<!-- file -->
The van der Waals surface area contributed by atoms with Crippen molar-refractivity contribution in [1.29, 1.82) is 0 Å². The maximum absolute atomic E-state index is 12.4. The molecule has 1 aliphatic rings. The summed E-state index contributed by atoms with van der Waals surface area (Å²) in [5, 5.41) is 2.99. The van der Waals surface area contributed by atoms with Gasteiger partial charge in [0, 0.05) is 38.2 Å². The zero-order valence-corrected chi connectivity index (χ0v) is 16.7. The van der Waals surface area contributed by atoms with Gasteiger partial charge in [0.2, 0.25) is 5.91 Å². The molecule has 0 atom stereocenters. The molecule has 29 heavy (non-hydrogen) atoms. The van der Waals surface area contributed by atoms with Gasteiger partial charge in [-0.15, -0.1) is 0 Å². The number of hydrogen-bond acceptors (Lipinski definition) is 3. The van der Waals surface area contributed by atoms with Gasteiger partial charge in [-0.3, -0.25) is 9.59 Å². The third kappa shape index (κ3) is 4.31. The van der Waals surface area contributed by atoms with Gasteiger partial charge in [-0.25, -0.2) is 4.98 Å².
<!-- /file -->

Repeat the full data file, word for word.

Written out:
The van der Waals surface area contributed by atoms with Crippen molar-refractivity contribution in [1.29, 1.82) is 0 Å². The maximum absolute atomic E-state index is 12.4. The molecule has 1 aliphatic rings. The summed E-state index contributed by atoms with van der Waals surface area (Å²) in [5, 5.41) is 2.99. The van der Waals surface area contributed by atoms with Gasteiger partial charge in [0, 0.05) is 38.2 Å². The zero-order valence-corrected chi connectivity index (χ0v) is 16.7. The van der Waals surface area contributed by atoms with Gasteiger partial charge in [0.2, 0.25) is 5.91 Å². The molecule has 0 atom stereocenters. The molecule has 29 heavy (non-hydrogen) atoms. The van der Waals surface area contributed by atoms with Gasteiger partial charge in [-0.15, -0.1) is 0 Å². The number of hydrogen-bond acceptors (Lipinski definition) is 3. The van der Waals surface area contributed by atoms with Gasteiger partial charge in [-0.3, -0.25) is 9.59 Å². The third kappa shape index (κ3) is 4.31. The van der Waals surface area contributed by atoms with Gasteiger partial charge in [-0.25, -0.2) is 4.98 Å².